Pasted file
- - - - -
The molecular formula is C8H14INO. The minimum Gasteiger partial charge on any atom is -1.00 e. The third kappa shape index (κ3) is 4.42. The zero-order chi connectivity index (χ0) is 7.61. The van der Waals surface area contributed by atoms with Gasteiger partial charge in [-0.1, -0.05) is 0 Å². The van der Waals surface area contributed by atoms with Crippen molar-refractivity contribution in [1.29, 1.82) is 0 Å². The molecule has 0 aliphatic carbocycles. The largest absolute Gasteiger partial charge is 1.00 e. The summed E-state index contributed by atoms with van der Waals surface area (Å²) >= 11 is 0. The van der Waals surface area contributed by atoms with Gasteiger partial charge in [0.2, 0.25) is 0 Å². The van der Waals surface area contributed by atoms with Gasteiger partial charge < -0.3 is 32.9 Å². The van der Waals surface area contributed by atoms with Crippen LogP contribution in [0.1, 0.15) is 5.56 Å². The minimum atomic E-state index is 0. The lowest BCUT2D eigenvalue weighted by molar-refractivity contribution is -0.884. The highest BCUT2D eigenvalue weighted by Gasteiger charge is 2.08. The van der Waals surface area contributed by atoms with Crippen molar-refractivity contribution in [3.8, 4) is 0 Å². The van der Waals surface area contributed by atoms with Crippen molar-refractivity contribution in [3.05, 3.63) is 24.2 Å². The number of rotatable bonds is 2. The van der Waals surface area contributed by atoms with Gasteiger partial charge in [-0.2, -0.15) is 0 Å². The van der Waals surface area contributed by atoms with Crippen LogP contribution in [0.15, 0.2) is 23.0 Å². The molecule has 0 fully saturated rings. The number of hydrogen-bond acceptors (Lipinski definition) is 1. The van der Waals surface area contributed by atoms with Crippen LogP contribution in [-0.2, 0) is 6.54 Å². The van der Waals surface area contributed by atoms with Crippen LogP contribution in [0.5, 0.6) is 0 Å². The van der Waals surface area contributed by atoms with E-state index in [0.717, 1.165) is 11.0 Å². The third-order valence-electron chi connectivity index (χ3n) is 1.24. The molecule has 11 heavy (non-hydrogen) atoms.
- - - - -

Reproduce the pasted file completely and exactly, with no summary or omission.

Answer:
The molecular formula is C8H14INO. The minimum Gasteiger partial charge on any atom is -1.00 e. The third kappa shape index (κ3) is 4.42. The zero-order chi connectivity index (χ0) is 7.61. The van der Waals surface area contributed by atoms with Gasteiger partial charge in [-0.1, -0.05) is 0 Å². The van der Waals surface area contributed by atoms with Crippen molar-refractivity contribution in [1.29, 1.82) is 0 Å². The molecule has 0 aliphatic carbocycles. The largest absolute Gasteiger partial charge is 1.00 e. The summed E-state index contributed by atoms with van der Waals surface area (Å²) >= 11 is 0. The van der Waals surface area contributed by atoms with Gasteiger partial charge in [0.2, 0.25) is 0 Å². The van der Waals surface area contributed by atoms with Gasteiger partial charge < -0.3 is 32.9 Å². The van der Waals surface area contributed by atoms with Crippen LogP contribution in [0.1, 0.15) is 5.56 Å². The minimum atomic E-state index is 0. The lowest BCUT2D eigenvalue weighted by molar-refractivity contribution is -0.884. The highest BCUT2D eigenvalue weighted by Gasteiger charge is 2.08. The van der Waals surface area contributed by atoms with Crippen molar-refractivity contribution in [3.8, 4) is 0 Å². The van der Waals surface area contributed by atoms with Crippen molar-refractivity contribution in [3.05, 3.63) is 24.2 Å². The number of rotatable bonds is 2. The van der Waals surface area contributed by atoms with Gasteiger partial charge in [-0.2, -0.15) is 0 Å². The van der Waals surface area contributed by atoms with Crippen LogP contribution in [0.15, 0.2) is 23.0 Å². The molecule has 0 fully saturated rings. The number of hydrogen-bond acceptors (Lipinski definition) is 1. The van der Waals surface area contributed by atoms with Crippen LogP contribution in [-0.2, 0) is 6.54 Å². The van der Waals surface area contributed by atoms with Crippen LogP contribution in [0.5, 0.6) is 0 Å². The van der Waals surface area contributed by atoms with E-state index in [0.717, 1.165) is 11.0 Å². The third-order valence-electron chi connectivity index (χ3n) is 1.24. The molecule has 11 heavy (non-hydrogen) atoms.